Stay or go? The UK’s PPRS and the statutory scheme for pricing branded medicines
The latest Pharmaceutical Price Regulation Scheme (PPRS) is barely into its second year of operation but with rising payments to the Department of Health (DH) confirmed at the end of the first year, companies may now be considering their options.
The 2014 PPRS
The 2014 PPRS is the latest in a long line of voluntary schemes dating all the way back to 1957. At its heart the scheme has a balance between value for money for the NHS and supporting innovation. That balance comes through allowing companies to make a ‘reasonable’ amount of profit from their sales to the NHS. The deal is struck by the DH on behalf of the whole of the UK, and the Association of the British Pharmaceutical Industry (ABPI), on behalf of industry. So far, so very British.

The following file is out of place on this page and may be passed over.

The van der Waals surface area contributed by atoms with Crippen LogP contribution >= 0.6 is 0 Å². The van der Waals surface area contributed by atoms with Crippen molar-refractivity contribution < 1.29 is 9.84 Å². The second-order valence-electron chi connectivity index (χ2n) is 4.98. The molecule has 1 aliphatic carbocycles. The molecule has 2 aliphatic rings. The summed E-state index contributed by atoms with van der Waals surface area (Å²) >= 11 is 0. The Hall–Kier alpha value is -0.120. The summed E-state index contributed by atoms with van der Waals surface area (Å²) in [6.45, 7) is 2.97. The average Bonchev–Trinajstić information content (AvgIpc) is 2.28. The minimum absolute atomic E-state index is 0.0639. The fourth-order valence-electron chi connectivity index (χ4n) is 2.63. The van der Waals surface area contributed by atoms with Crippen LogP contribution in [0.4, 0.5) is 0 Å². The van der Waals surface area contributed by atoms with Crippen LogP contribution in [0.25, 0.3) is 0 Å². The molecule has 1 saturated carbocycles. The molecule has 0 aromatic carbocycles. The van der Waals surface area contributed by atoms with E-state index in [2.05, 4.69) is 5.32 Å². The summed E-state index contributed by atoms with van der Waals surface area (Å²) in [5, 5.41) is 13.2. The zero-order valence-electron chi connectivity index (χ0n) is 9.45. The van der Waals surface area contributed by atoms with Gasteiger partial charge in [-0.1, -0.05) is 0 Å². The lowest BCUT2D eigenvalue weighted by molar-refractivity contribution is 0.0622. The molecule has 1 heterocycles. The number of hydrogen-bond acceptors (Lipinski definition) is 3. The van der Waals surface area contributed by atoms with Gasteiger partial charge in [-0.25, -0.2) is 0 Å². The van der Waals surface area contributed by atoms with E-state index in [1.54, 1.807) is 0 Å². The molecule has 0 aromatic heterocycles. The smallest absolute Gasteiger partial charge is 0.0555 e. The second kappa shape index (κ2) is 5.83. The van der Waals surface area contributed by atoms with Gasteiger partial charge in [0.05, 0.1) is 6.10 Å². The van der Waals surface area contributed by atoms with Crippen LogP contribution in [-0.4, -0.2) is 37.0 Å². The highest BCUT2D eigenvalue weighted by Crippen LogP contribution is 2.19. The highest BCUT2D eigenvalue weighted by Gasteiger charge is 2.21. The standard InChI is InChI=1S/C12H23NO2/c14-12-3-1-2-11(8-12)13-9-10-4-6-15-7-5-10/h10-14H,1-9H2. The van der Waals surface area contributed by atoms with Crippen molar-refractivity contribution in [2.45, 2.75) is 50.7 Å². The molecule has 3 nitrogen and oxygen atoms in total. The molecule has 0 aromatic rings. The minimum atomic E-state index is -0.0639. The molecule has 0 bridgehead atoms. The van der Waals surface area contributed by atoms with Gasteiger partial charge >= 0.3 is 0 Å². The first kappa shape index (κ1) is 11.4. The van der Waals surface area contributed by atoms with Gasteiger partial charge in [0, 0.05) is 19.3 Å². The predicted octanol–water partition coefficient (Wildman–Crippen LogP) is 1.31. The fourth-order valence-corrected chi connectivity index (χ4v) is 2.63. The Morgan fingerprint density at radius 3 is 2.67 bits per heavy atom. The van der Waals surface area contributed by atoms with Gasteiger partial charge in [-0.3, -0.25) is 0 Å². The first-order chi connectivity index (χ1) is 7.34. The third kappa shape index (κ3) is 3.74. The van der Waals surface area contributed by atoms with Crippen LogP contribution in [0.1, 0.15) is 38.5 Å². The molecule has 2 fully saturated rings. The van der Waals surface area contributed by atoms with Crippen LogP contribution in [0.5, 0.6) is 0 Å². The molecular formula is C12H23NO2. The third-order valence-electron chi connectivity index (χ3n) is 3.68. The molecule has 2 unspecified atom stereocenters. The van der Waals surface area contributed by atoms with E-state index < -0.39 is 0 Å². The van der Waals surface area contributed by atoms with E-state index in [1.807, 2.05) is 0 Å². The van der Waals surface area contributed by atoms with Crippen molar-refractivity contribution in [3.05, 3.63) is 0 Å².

The 2014 PPRS took that theme and added a new twist; what amounted to a rebate when (not if) the NHS spent more than an agreed amount on branded medicines tied to an allowable growth rate. For 2014 and 2015, the allowable growth rate was 0 per cent, so the DH knew real cash would come in. For 2016 through to 2018 it was less clear-cut, because the allowable growth rates were set at 1.8 per cent, 1.8 per cent and 1.9 per cent for the last three years of the scheme. Industry was taking a chance on how much more spend would go up.
At the same time, the 2014 PPRS lost a previous feature – price cuts – which looked to have been increasing over time (see figure 1).
Figure 1: Price cuts as part of PPRS schemes over time
Source: PPRS agreements
In previous schemes, companies could take the price cut or deliver a cash payment to DH; so long as the NHS made savings, companies could do what was best for them within the framework of the PPRS. The PPRS also allows for modulation so, in earlier schemes, companies had to show that the savings equivalent to the price cuts had been delivered, even if individual prices across their portfolio had changed.